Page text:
So, here are the first two cartoons. Well, actually, they're cartoons two and three because the first I drew with this mindset was my crucifix cartoon of yesterday. If you don't find them funny, so be it. Go read the Modern Toss instead. This is the stuff I draw entirely to cheer myself up and that's entirely what they do.
Sunday, 14 December 2014
There has to be some reason why Brendan Rodgers is still holding onto his job. Perhaps John W. Henry's attention is elsewhere. Maybe Rodgers has Henry's box set of 'Breaking Bad' and Henry just can't sack him until Rodgers returns it. Up to this year, football usually made sense. Everything about Liverpool at the moment makes absolutely no sense. Won't somebody please educate me and explain the deep underlying structure in this disorganised chaos?
I'm not too sure how much longer this can go on. For Liverpool to lose 3-0 to Manchester United would always be a low point of the season. However, to lose 3-0 to this United team demonstrates the depth of the crisis at Liverpool. I genuinely don't believe it's the players who should take the blame for what's happened. Individually there are some solid players. They work hard but too often seem to lack a system beyond an ineffective tap-it-tap-it-lose-it-to-a-proper-challenge. Even the summer buys don't look as bad as the media portray them, though what Emre Can has to do to get a game must involve dark arts because scoring one goal against Chelsea seemed to mark the end of Brendan's patience with the poor lad. Even the much scorned Mario Balotelli was Liverpool's best player (again) when he came on. He can be petulant, do crazy things and believe in his own hype, but you can also see why managers have persisted with him in the past. He genuinely looks a world class player. If he could just get rid of the petulant little tugs, his game would almost without criticism given he's playing in a system that doesn't suit his game.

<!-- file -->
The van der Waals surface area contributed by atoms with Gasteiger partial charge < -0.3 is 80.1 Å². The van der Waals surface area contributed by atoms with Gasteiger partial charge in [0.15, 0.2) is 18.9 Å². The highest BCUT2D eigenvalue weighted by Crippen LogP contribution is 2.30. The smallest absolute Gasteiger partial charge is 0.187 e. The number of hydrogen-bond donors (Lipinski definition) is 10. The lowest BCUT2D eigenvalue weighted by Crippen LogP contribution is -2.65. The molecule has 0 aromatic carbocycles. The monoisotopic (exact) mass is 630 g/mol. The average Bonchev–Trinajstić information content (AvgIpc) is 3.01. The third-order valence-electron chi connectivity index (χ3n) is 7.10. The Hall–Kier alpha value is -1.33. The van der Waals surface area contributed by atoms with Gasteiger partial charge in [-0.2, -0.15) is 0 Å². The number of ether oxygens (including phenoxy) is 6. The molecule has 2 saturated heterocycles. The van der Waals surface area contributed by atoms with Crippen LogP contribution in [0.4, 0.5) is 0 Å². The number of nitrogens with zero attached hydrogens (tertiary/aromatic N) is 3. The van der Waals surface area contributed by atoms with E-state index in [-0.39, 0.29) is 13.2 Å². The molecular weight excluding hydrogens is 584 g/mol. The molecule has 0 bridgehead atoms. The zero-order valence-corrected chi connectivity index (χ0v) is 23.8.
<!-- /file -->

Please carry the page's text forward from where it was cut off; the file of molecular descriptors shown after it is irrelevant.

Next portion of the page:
What seemed to make a difference were the tactics. One team underplayed but the team selection and tactics made sense. The other team worked hard and made chances but they were continually undermined by odd decisions coming from the sideline. Taking off Moreno, one of Liverpool's best players, to put Lazar Marković in a position where he couldn't attack the back four with the penetration of last week's cameo... Did that seem like a rational thing to do? Perhaps somebody with a better understanding of football can educate me as to why we'd start the game without a proper striker. Why would you refuse to sub Joe Allen whose game is simply not what it was when he looked undroppable for a period a year or so ago? Even more baffling was replacing Adam Lallana, who despite carrying an injury, was head, shoulders and cracked ribs above every other Liverpool player in that first half.
However, Rodgers makes decisions which, even to my limited football knowledge, make about much sense as firing Rafa Benitez during the Hicks / Gillett period, when he was the one man trying to defend the club from those unscrupulous b******s and paid a price for telling the fans too much about what was going on inside the club.
Is this what football has become? A sport where good men are made to suffer for one bad season whilst coping with devious owners yet a preening peacocks with great new teeth can never seem to do wrong? When is somebody finally going to call the Emperor on his new clothes? Please, John W. Henry. Sack Rodgers. If you need a new boxset of 'Breaking Bad', I'll buy one for you myself in the New Year sales.
Saturday, 13 December 2014